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, 11 (8), 607-17

Retinoic Acid Induced 1, RAI1: A Dosage Sensitive Gene Related to Neurobehavioral Alterations Including Autistic Behavior

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Retinoic Acid Induced 1, RAI1: A Dosage Sensitive Gene Related to Neurobehavioral Alterations Including Autistic Behavior

Paulina Carmona-Mora et al. Curr Genomics.

Abstract

Genomic structural changes, such as gene Copy Number Variations (CNVs) are extremely abundant in the human genome. An enormous effort is currently ongoing to recognize and catalogue human CNVs and their associations with abnormal phenotypic outcomes. Recently, several reports related neuropsychiatric diseases (i.e. autism spectrum disorders, schizophrenia, mental retardation, behavioral problems, epilepsy) with specific CNV. Moreover, for some conditions, both the deletion and duplication of the same genomic segment are related to the phenotype. Syndromes associated with CNVs (microdeletion and microduplication) have long been known to display specific neurobehavioral traits. It is important to note that not every gene is susceptible to gene dosage changes and there are only a few dosage sensitive genes. Smith-Magenis (SMS) and Potocki-Lupski (PTLS) syndromes are associated with a reciprocal microdeletion and microduplication within chromosome 17p11.2. in humans. The dosage sensitive gene responsible for most phenotypes in SMS has been identified: the Retinoic Acid Induced 1 (RAI1). Studies on mouse models and humans suggest that RAI1 is likely the dosage sensitive gene responsible for clinical features in PTLS. In addition, the human RAI1 gene has been implicated in several neurobehavioral traits as spinocerebellar ataxia (SCA2), schizophrenia and non syndromic autism. In this review we discuss the evidence of RAI1 as a dosage sensitive gene, its relationship with different neurobehavioral traits, gene structure and mutations, and what is known about its molecular and cellular function, as a first step in the elucidation of the mechanisms that relate dosage sensitive genes with abnormal neurobehavioral outcomes.

Keywords: Copy Number Variation; Potocki-Lupski Syndrome; RAI1; Smith-Magenis Syndrome; dosage sensitive gene; neurobehavioral traits; transcription factor activity..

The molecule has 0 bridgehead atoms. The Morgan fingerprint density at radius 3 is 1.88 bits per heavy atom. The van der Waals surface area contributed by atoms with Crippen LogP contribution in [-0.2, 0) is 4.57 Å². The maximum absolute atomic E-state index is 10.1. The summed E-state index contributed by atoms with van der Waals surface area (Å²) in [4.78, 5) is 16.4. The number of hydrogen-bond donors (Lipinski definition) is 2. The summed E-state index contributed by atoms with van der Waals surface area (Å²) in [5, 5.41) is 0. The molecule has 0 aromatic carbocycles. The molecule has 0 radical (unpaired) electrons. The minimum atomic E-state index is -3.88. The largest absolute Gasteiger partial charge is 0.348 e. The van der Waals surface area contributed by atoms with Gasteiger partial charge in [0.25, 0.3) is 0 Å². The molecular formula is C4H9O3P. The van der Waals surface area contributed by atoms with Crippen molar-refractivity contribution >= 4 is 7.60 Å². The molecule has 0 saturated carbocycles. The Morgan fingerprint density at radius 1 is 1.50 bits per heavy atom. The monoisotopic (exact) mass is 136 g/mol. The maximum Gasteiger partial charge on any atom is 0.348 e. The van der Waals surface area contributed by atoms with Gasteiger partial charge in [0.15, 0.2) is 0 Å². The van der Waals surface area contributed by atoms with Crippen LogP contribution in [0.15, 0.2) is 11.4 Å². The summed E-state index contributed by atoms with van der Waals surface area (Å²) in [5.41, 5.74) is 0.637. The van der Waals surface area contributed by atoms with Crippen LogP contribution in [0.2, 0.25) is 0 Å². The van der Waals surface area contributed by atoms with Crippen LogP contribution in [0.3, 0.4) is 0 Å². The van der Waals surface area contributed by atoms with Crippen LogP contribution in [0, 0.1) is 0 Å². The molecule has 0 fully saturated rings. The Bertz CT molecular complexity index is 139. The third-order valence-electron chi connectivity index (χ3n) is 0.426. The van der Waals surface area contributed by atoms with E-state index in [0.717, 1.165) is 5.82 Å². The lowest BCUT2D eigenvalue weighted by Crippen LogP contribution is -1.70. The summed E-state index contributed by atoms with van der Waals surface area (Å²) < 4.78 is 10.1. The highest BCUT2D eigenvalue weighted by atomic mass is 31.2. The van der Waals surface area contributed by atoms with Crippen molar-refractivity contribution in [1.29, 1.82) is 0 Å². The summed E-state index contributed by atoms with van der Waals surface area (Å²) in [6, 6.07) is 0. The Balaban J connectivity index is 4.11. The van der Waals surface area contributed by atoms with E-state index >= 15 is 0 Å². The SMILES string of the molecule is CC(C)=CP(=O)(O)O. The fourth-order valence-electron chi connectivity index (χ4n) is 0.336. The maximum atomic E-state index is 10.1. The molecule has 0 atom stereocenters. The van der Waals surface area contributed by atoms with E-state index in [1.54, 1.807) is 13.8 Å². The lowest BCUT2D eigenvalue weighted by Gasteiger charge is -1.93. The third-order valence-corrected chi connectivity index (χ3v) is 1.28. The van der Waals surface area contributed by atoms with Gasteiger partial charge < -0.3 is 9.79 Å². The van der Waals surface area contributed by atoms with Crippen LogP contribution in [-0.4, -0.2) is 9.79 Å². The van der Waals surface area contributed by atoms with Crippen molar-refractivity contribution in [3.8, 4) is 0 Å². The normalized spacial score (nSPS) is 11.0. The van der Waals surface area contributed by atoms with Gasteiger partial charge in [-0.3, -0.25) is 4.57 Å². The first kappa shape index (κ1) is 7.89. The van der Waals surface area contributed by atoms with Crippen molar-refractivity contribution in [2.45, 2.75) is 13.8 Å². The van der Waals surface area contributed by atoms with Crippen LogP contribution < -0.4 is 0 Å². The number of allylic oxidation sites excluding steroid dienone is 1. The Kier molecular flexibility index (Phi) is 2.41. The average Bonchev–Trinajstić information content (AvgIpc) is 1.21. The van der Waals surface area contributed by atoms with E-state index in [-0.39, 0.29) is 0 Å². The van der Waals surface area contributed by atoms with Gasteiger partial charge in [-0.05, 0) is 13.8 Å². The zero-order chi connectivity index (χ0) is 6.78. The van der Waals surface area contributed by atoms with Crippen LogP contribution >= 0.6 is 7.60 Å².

Figures

Fig. (1)
Fig. (1)
Structure of RAI1. By in silico analyses, several domains have been found for RAI1: a polyglutamine tract at the N-terminal of the protein, two polyserine domains, a PHD domain at the C-terminal of RAI1 and two putative nuclear localization signals (NLS). RAI1 protein structure is schematically represented, and the domains described are showed with their localization in the amino acidic sequence. By the evaluation of the wild type and mutant proteins associated to SMS, two main domains were found: the N-terminal half of RAI1 is responsible for the transactivational activity and C-terminal half beginning in residue 1038 is responsible for nuclear localization [34]. The RAI1 PTMs found are depicted with black figures while the putative sites are represented by white figures. The phosphorylation sites (1Thr and 13Ser) found in HeLa cells are represented with black circles. The reported acetylation site is depicted with a black diamond. The putative SUMOylation site with the highest score is represented with a white triangle. Below, the other four isoforms described for human RAI1 are represented. These isoforms differ from the canonical one by the change of several residues (depicted in slanted rectangles) and also by some fragments missed (depicted by discontinued lines). Isoform 2 is the most similar to the canonical, while in isoform 3 are missing the second polyserine tract and PHD domain. Isoform 4 is the shortest containing only the first half of RAI1 protein, not encompassing NLSs and being comparable to the truncated proteins found in some SMS patients. The longest variant of RAI1 (ENSP00000379122) is a protein reported by the online database of eukaryotic genomes, Ensembl, which has a length of 1993 amino acids and has complete homology with the isoform 1 until amino acid 1855.
Fig. (2)
Fig. (2)
RAI1 changes associated with neurobehavioral phenotypes. The traits that have been found related to RAI1 CNVs, mutations or sequence changes are summarized. There are phenotypes that are associated with only one copy of RAI1 gene (SMS). Many of these phenotypes are also related to carrying two copies of the gene, but one allele with mutations (SMS caused by frameshifts, nonsense or missense mutations) (a). Harboring two copies of RAI1 gene but with polymorphic CAG repeats influence other neurobehavioral traits (b). The alteration of RAI1 dosage to three copies causes specific phenotypes of PTLS as well as features that overlap with some clinical characteristics of SMS.

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